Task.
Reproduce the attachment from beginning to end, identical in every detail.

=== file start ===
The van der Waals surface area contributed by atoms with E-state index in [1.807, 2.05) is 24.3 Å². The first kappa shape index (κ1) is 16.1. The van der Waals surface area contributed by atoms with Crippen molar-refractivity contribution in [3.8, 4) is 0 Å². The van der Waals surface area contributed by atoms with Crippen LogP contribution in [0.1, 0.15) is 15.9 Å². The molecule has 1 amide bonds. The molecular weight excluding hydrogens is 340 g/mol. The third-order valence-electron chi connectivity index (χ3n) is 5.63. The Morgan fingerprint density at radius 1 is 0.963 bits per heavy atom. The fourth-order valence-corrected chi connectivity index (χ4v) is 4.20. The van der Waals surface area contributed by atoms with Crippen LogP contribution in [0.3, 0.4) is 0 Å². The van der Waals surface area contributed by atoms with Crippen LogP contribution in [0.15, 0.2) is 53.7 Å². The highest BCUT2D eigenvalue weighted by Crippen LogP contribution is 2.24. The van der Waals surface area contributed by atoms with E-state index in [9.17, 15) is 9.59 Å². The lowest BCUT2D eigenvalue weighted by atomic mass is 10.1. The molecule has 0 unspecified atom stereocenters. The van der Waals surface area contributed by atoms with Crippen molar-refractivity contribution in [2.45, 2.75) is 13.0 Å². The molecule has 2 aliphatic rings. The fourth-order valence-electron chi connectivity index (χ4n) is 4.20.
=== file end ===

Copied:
The van der Waals surface area contributed by atoms with E-state index in [1.807, 2.05) is 24.3 Å². The first kappa shape index (κ1) is 16.1. The van der Waals surface area contributed by atoms with Crippen molar-refractivity contribution in [3.8, 4) is 0 Å². The van der Waals surface area contributed by atoms with Crippen LogP contribution in [0.1, 0.15) is 15.9 Å². The molecule has 1 amide bonds. The molecular weight excluding hydrogens is 340 g/mol. The third-order valence-electron chi connectivity index (χ3n) is 5.63. The Morgan fingerprint density at radius 1 is 0.963 bits per heavy atom. The fourth-order valence-corrected chi connectivity index (χ4v) is 4.20. The van der Waals surface area contributed by atoms with Crippen LogP contribution in [0.3, 0.4) is 0 Å². The van der Waals surface area contributed by atoms with Crippen LogP contribution in [0.15, 0.2) is 53.7 Å². The highest BCUT2D eigenvalue weighted by Crippen LogP contribution is 2.24. The van der Waals surface area contributed by atoms with E-state index in [9.17, 15) is 9.59 Å². The lowest BCUT2D eigenvalue weighted by atomic mass is 10.1. The molecule has 0 unspecified atom stereocenters. The van der Waals surface area contributed by atoms with Crippen molar-refractivity contribution in [2.45, 2.75) is 13.0 Å². The molecule has 2 aliphatic rings. The fourth-order valence-electron chi connectivity index (χ4n) is 4.20.